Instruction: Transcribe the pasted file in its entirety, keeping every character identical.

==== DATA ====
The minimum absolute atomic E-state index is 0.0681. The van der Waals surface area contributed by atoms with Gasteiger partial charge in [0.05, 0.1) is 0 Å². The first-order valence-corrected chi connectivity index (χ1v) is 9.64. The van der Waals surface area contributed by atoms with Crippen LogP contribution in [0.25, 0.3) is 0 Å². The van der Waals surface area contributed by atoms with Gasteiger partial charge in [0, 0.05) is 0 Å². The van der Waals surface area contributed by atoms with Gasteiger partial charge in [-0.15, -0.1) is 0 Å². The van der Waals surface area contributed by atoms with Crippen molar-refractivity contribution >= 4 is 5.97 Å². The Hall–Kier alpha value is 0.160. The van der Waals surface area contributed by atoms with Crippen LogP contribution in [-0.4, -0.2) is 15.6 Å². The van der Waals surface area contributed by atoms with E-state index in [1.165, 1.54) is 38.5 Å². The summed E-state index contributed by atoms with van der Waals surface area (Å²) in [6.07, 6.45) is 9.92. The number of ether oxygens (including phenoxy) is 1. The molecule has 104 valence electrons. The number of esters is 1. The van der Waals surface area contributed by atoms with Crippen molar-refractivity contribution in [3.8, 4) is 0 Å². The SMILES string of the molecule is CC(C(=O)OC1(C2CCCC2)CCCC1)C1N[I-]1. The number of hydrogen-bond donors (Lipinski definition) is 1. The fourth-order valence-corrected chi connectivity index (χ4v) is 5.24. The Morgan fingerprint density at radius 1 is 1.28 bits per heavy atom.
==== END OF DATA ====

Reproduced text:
The minimum absolute atomic E-state index is 0.0681. The van der Waals surface area contributed by atoms with Gasteiger partial charge in [0.05, 0.1) is 0 Å². The first-order valence-corrected chi connectivity index (χ1v) is 9.64. The van der Waals surface area contributed by atoms with Crippen LogP contribution in [0.25, 0.3) is 0 Å². The van der Waals surface area contributed by atoms with Gasteiger partial charge in [0, 0.05) is 0 Å². The van der Waals surface area contributed by atoms with Gasteiger partial charge in [-0.15, -0.1) is 0 Å². The van der Waals surface area contributed by atoms with Crippen molar-refractivity contribution >= 4 is 5.97 Å². The Hall–Kier alpha value is 0.160. The van der Waals surface area contributed by atoms with Crippen LogP contribution in [-0.4, -0.2) is 15.6 Å². The van der Waals surface area contributed by atoms with E-state index in [1.165, 1.54) is 38.5 Å². The summed E-state index contributed by atoms with van der Waals surface area (Å²) in [6.07, 6.45) is 9.92. The number of ether oxygens (including phenoxy) is 1. The molecule has 104 valence electrons. The number of esters is 1. The van der Waals surface area contributed by atoms with Crippen molar-refractivity contribution in [3.8, 4) is 0 Å². The SMILES string of the molecule is CC(C(=O)OC1(C2CCCC2)CCCC1)C1N[I-]1. The number of hydrogen-bond donors (Lipinski definition) is 1. The fourth-order valence-corrected chi connectivity index (χ4v) is 5.24. The Morgan fingerprint density at radius 1 is 1.28 bits per heavy atom.